All that is good and accomplished in the world takes work. Everything else is jive. -Haki Madhubuti
We launched the Center for Black Educator Development (CBED) to humbly and courageously address local and national needs: inequity in preparing, recruiting, hiring, retaining, and elevating Black teachers.
We saw a deep need for Black students to have highly effective Black teachers – often Black students are taught by the least experienced and least effective teachers.
There are two types of people, those who say, someone needs to do something about that and others who boldly state, we are going to do something about that.
We also wanted to use our teacher apprentice program, Philly Freedom Schools, (modeled after the Mississippi Freedom Schools, the Children’s Defense Fund’s Freedom Schools, and the liberation schools of the Black Panther Party and other Black activists) to address the summer slide – the loss of literacy skills that many youth experience over the summer.
We wanted our youth to have a free, engaging, culturally affirming summer program and access to near peers to serve as their reading coaches while these high school and college student-teachers learned about (and experienced practicing) the artistic science of teaching.
We recruited and trained over 40 Black and Latinx high school and college students to teach our researched-based literacy curriculum (created in partnership with Dr Nell Duke) and we relied heavily on Dr Alfred Tatum for reading material.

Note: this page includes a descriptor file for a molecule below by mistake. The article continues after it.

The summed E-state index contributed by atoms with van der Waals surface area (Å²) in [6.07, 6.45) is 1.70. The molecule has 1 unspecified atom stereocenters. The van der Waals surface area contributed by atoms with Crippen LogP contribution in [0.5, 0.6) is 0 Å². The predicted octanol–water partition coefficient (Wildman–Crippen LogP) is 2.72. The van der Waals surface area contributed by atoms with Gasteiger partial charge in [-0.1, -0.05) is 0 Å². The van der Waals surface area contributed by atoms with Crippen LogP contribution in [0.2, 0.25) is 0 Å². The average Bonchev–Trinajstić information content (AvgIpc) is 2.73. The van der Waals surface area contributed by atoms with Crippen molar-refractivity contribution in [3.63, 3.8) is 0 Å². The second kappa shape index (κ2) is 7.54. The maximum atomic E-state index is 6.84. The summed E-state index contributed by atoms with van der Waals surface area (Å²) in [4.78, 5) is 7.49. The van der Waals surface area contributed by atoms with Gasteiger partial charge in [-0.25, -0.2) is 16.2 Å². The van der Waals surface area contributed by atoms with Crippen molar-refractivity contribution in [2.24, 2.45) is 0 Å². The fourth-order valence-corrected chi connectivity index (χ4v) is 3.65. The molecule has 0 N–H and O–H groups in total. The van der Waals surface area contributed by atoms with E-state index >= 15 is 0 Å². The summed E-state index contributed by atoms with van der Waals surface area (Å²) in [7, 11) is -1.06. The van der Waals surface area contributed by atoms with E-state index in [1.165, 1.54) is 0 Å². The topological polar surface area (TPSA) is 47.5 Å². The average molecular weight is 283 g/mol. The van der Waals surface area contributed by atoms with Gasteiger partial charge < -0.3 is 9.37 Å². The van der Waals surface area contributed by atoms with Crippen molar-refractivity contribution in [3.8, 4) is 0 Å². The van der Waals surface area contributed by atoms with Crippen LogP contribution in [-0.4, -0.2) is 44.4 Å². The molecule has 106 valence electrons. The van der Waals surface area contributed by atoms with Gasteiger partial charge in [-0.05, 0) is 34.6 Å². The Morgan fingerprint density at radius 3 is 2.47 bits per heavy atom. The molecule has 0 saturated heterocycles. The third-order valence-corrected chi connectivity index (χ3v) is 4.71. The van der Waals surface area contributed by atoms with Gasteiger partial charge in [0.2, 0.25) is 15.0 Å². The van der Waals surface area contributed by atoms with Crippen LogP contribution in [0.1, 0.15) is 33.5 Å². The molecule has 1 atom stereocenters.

And after two weeks of training (and daily during the summer program) these high school and college students began their teacher apprentice program working with first, second, and third grade students in North Philadelphia.
Windows and Mirrors
Our program was literacy-rich. Scholars’ day consisted of literacy in the morning and enrichment classes after lunch. Each of our scholars took home a bag of books by Black authors. We know that our students need exposure to more books where people who look like them are centered. A Black child is more likely to see a talking rabbit when reading a book than a child that looks like them.
And just as Black students are unlikely to see a mirror image of themselves in books, they’re unlikely to see one leading their classroom either. Our Freedom Schools’ teacher apprentice program boasted 25 Black high school students and 15 Black college students. Every morning, 100 Black elementary age scholars received positive affirmation about themselves, their culture, and their intellectualism from teachers who looked like them.
And, even before the publication of recent studies, our communities wholeheartedly knew our children needed far more Black teachers. Black students with a single Black teacher are 39% more likely to graduate high school and if they have two Black teachers, these students are 32% more likely to enroll in college than their peers without Black teachers. Any mother, father, grandparent, or other relative could’ve told us (and they did) about the impact of same race teachers for Black students.
At the Center for Black Educator Development, we recognize that having a Black teacher is great. Having an effective Black teacher is monumental.
We recognize highly effective teaching is an extremely complex art and science – a skill that that, when honed and executed well, can play a significant role in addressing the human right consistently denied to Black children – a quality education. Our teachers need to be well prepared and that takes practice, quality professional development, and significant coaching.
We use the Freedom School model to address the need to engage high school and college students in pre-apprentice/apprenticeships far earlier than many teachers, thus exposing students to the rigors and joys of teaching in a brief but effective manner. We will use this same model for an after school program – a year round Freedom Schools model.
Samaria Bailey from the Philadelphia Tribune captures some aspects of our program in this article in the Tribune.